Deep-Sea Nutrients Could Temper Global Change


The world’s biggest fisheries have something in common: their productivity comes from the bottom of the sea. In areas where deep, nutrient-rich water flows up to the ocean’s surface, the benefits are felt all the way up the food chain: phytoplankton bloom, zooplankton flourish, and fish populations thrive.

Senior Research Scientist Steve Archer wants to harness that productivity and mitigate global climate change in the process. Last summer, he worked alongside Research Associate Kevin Posman, collaborators from the GEOMAR Helmholtz Centre for Ocean Research, and collaborators from Universidad de Las Palmas de Gran Canaria to run an experiment in the Canary Islands studying the effectiveness of generating upwelling in the oceans.

The experiment took place in pelagic mesocosms, 60-foot containers that isolate a column of seawater for experimentation. The team added large volumes of nutrients to the containers, mimicking the upwelling of deep, nutrient-rich water that occurs in the region. Over the next twenty-five days, they measured the gases that the phytoplankton produced.

“The phytoplankton responded very quickly and more strongly than we expected,” Archer said. “The added nutrients from the deep water definitely increased their productivity.”

On day six, Archer and Posman noticed a large spike in dimethyl sulfide, a gas produced by certain types of phytoplankton. This is where the potential for geoengineering comes in: dimethyl sulfide helps form clouds, which reflect the sun’s rays and help keep the planet cool.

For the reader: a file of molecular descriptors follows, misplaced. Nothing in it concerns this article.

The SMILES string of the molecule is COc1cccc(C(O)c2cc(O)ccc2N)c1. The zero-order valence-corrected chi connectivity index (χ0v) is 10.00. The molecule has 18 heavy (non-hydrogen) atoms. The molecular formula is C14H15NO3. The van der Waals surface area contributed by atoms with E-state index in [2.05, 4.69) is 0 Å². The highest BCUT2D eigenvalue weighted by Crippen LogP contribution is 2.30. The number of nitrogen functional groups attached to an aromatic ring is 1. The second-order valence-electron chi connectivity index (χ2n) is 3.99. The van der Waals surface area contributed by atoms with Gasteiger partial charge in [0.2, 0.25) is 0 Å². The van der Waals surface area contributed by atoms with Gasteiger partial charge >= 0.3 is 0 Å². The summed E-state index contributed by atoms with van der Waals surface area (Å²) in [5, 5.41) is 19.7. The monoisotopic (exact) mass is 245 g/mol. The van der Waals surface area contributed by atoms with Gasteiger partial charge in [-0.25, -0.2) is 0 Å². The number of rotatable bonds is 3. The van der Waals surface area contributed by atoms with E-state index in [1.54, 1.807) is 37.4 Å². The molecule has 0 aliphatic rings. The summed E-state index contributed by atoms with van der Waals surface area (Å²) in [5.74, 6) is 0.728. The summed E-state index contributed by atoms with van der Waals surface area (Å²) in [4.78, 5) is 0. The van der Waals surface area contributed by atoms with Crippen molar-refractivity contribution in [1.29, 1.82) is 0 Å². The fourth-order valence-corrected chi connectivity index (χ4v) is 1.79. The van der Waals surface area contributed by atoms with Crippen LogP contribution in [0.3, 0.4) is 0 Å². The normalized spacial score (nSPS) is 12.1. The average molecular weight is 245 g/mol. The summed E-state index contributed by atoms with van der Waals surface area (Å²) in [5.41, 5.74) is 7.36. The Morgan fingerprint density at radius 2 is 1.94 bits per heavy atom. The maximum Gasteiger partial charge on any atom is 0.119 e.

“That's what’s amazing about conducting research on the gas exchange between the air and the ocean,” Archer said. “It takes you from working with little cells in a test tube all the way up to the scale of global climate.”

Ultimately, Archer envisions that it may be possible to install wave-powered pumps in areas of circular flow called eddies. This would artificially enhance upwelling at target locations and create self-powered, productive patches in the ocean.

“There’s a potential double benefit here, of enhancing food production and tempering climate change,” Archer said.

However, as global warming progress, it will become increasingly difficult to temper. Archer and collaborators ran another version of the mesocosm experiment in 2014, in which they first increased the water’s acidity before adding deep water to simulate upwelling. This simulated the future ocean conditions that scientists project will result from global climate change.

The scientists found that, the more acidic the water, the less dimethyl sulfide was produced—a result that, in the real world, would translate to fewer clouds and a warmer planet, effectively compounding the temperature rise predicted to accompany climate change.

“We must understand these systems as well as we can in order to look for solutions for both food safety and the environment,” Archer said.